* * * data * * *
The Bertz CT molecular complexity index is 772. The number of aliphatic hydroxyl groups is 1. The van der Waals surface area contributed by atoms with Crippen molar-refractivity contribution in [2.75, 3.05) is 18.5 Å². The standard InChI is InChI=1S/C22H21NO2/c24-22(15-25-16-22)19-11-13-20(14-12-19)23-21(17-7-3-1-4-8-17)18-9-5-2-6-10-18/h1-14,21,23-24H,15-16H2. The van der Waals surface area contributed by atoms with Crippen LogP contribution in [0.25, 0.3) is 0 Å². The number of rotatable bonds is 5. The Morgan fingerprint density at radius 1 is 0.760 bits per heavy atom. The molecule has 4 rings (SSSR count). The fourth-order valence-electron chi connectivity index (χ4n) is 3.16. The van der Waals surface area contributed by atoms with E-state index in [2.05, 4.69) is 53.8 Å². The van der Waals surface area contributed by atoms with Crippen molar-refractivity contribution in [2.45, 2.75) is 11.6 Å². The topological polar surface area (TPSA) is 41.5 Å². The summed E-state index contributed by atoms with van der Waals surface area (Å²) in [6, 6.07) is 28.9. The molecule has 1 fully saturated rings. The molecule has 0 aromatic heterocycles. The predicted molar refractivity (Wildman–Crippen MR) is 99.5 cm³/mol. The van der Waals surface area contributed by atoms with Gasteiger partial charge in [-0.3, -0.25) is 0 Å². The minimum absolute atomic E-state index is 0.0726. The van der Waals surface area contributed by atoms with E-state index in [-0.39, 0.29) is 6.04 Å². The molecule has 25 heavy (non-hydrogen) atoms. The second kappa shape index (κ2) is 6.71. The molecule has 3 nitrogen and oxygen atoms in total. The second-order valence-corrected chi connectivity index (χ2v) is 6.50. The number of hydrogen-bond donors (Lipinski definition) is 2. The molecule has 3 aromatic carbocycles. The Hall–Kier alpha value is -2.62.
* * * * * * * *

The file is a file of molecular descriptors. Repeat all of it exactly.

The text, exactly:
The Bertz CT molecular complexity index is 772. The number of aliphatic hydroxyl groups is 1. The van der Waals surface area contributed by atoms with Crippen molar-refractivity contribution in [2.75, 3.05) is 18.5 Å². The standard InChI is InChI=1S/C22H21NO2/c24-22(15-25-16-22)19-11-13-20(14-12-19)23-21(17-7-3-1-4-8-17)18-9-5-2-6-10-18/h1-14,21,23-24H,15-16H2. The van der Waals surface area contributed by atoms with Crippen LogP contribution in [0.25, 0.3) is 0 Å². The number of rotatable bonds is 5. The Morgan fingerprint density at radius 1 is 0.760 bits per heavy atom. The molecule has 4 rings (SSSR count). The fourth-order valence-electron chi connectivity index (χ4n) is 3.16. The van der Waals surface area contributed by atoms with E-state index in [2.05, 4.69) is 53.8 Å². The van der Waals surface area contributed by atoms with Crippen molar-refractivity contribution in [2.45, 2.75) is 11.6 Å². The topological polar surface area (TPSA) is 41.5 Å². The summed E-state index contributed by atoms with van der Waals surface area (Å²) in [6, 6.07) is 28.9. The molecule has 1 fully saturated rings. The molecule has 0 aromatic heterocycles. The predicted molar refractivity (Wildman–Crippen MR) is 99.5 cm³/mol. The van der Waals surface area contributed by atoms with Gasteiger partial charge in [-0.3, -0.25) is 0 Å². The minimum absolute atomic E-state index is 0.0726. The van der Waals surface area contributed by atoms with E-state index in [-0.39, 0.29) is 6.04 Å². The molecule has 25 heavy (non-hydrogen) atoms. The second kappa shape index (κ2) is 6.71. The molecule has 3 nitrogen and oxygen atoms in total. The second-order valence-corrected chi connectivity index (χ2v) is 6.50. The number of hydrogen-bond donors (Lipinski definition) is 2. The molecule has 3 aromatic carbocycles. The Hall–Kier alpha value is -2.62.